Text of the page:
A local UX practitioner told me a story about a library site that listed links on how to get into various webmail sites: Yahoo, Hotmail, AOL, etc. during. Revamp, the IA suggested that this page be removed. The library staff protested vigorously; it seems that thousands of patrons only know how to get to their webmail by going to the library site and clicking on "their link". I don't suggest that the UX never be changed for he better - I happen to love the tabs - but I do think we need to have a better grasp of the consequences for our full range of users before disrupting their workflows, and find multiple ways to communicate those changes to our audiences.

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4 comments
 
I haven't been to Corby in over 15 years.  Last time I was there I was teaching RS Components developers Enterprise Java.
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Rahel Anne Bailie

▸ General repartee  - 
 
Last chance to register for the webinar I'm presenting (thanks for inviting me, soap!) on Content Strategy in a Content Economy.
https://plus.google.com/u/0/+SoapconfPage/posts 

(Posting in general because I don't see an Events category)
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Rahel Anne Bailie

▸ General repartee  - 
 
I can't remember in which category I put part 1, but here is part 2: managing content in the manner it deserves. (I promised it for end of January, but life got in the way.)

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Rahel Anne Bailie

▸ Tech & design stuff  -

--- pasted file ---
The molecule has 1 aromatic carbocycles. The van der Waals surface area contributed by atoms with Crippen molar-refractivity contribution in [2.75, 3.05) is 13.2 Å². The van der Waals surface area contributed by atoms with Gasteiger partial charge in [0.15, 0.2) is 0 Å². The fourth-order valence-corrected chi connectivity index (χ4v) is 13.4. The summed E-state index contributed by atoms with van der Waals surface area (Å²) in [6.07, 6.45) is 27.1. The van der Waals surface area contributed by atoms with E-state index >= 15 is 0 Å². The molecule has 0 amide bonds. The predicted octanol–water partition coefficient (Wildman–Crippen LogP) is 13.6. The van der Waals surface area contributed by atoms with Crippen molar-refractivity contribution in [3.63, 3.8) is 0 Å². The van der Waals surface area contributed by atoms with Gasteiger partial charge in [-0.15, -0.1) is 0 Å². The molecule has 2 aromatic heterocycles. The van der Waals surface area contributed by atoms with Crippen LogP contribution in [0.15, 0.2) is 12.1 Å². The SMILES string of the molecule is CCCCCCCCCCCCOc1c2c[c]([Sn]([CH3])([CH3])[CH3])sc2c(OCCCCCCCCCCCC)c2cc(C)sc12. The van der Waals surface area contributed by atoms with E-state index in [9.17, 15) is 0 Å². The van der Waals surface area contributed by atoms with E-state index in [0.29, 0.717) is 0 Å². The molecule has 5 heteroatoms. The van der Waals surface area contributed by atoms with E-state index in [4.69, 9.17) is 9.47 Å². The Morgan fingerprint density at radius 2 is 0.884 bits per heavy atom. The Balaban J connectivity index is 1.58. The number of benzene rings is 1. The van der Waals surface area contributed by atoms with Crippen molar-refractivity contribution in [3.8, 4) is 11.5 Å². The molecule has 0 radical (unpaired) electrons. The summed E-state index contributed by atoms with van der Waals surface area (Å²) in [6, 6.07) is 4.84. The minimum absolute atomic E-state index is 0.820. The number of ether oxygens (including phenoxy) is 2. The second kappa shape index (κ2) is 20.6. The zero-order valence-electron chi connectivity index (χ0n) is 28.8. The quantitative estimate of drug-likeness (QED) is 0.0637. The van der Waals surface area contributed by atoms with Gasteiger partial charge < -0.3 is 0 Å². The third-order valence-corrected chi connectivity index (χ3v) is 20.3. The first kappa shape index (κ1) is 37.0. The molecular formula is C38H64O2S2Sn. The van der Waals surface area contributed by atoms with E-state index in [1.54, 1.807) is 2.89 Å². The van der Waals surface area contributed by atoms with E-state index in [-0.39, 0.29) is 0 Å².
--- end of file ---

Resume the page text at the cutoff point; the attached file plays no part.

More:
Although NPR socialised the COPE (Create Once, Publish Everywhere) acronym, the concept has been around for a couple of decades. There are two basic COPE variants, which work in very different ways. I gave a Lightning Talk at Together London this week, where I raced through the differences and application for each type in five minutes.

https://www.slideshare.net/rahelab/content-first-cope-made-easy
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2 comments
 
There was video made. Whether mine is one of the 11 presentations that gets edited for the site, I don't know. You'll have to ask +Jonathan Kahn or +Richard Ingram about that. But I did put my verbal presentations in the notes of each slide, so you can follow along. You just have to imagine my voice and intonation.
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O'Reilly has a sale on XML Press Books. If you haven't bought the book that Noz and I wrote yet, here's your chance to get it at a discount.
http://shop.oreilly.com/category/publishers/xml-press.do
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Destry Wion's profile photoCynthia Hartwig's profile photoRahel Anne Bailie's profile photoSally Bagshaw's profile photo
6 comments
 
See, everybody is a creative director on social media. You want that cover to pop since the info inside
is terrific. That's my beef :-)